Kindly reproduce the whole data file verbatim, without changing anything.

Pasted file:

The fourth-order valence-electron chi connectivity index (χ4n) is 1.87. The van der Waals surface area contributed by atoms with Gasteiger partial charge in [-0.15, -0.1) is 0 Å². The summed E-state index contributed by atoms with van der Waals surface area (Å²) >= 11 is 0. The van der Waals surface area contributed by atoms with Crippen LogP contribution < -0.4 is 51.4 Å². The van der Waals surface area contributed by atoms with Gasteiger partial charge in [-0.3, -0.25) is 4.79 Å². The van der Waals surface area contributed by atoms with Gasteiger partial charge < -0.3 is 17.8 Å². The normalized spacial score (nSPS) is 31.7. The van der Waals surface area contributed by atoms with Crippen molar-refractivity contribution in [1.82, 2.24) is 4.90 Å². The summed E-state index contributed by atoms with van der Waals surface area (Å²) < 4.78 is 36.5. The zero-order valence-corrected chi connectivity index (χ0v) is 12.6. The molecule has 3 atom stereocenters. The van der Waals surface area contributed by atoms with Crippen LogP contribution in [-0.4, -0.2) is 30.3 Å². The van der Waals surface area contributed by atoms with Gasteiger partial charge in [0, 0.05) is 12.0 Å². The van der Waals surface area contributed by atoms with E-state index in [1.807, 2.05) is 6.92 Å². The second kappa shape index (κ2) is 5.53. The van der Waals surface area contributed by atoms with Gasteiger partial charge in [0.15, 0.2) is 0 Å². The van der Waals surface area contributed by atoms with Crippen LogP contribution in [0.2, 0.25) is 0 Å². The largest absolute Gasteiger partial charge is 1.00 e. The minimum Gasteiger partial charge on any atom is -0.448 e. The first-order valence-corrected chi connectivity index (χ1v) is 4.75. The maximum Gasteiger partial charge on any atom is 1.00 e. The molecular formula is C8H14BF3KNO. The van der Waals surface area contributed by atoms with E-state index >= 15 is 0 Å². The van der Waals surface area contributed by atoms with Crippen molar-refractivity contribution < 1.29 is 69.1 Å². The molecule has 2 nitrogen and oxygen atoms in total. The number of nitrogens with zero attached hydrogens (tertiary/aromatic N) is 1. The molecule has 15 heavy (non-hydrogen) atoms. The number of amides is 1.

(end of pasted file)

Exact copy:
The fourth-order valence-electron chi connectivity index (χ4n) is 1.87. The van der Waals surface area contributed by atoms with Gasteiger partial charge in [-0.15, -0.1) is 0 Å². The summed E-state index contributed by atoms with van der Waals surface area (Å²) >= 11 is 0. The van der Waals surface area contributed by atoms with Crippen LogP contribution < -0.4 is 51.4 Å². The van der Waals surface area contributed by atoms with Gasteiger partial charge in [-0.3, -0.25) is 4.79 Å². The van der Waals surface area contributed by atoms with Gasteiger partial charge < -0.3 is 17.8 Å². The normalized spacial score (nSPS) is 31.7. The van der Waals surface area contributed by atoms with Crippen molar-refractivity contribution in [1.82, 2.24) is 4.90 Å². The summed E-state index contributed by atoms with van der Waals surface area (Å²) < 4.78 is 36.5. The zero-order valence-corrected chi connectivity index (χ0v) is 12.6. The molecule has 3 atom stereocenters. The van der Waals surface area contributed by atoms with Crippen LogP contribution in [-0.4, -0.2) is 30.3 Å². The van der Waals surface area contributed by atoms with Gasteiger partial charge in [0, 0.05) is 12.0 Å². The van der Waals surface area contributed by atoms with E-state index in [1.807, 2.05) is 6.92 Å². The second kappa shape index (κ2) is 5.53. The van der Waals surface area contributed by atoms with Gasteiger partial charge in [0.15, 0.2) is 0 Å². The van der Waals surface area contributed by atoms with Crippen LogP contribution in [0.2, 0.25) is 0 Å². The largest absolute Gasteiger partial charge is 1.00 e. The minimum Gasteiger partial charge on any atom is -0.448 e. The first-order valence-corrected chi connectivity index (χ1v) is 4.75. The maximum Gasteiger partial charge on any atom is 1.00 e. The molecular formula is C8H14BF3KNO. The van der Waals surface area contributed by atoms with E-state index >= 15 is 0 Å². The van der Waals surface area contributed by atoms with Crippen molar-refractivity contribution < 1.29 is 69.1 Å². The molecule has 2 nitrogen and oxygen atoms in total. The number of nitrogens with zero attached hydrogens (tertiary/aromatic N) is 1. The molecule has 15 heavy (non-hydrogen) atoms. The number of amides is 1.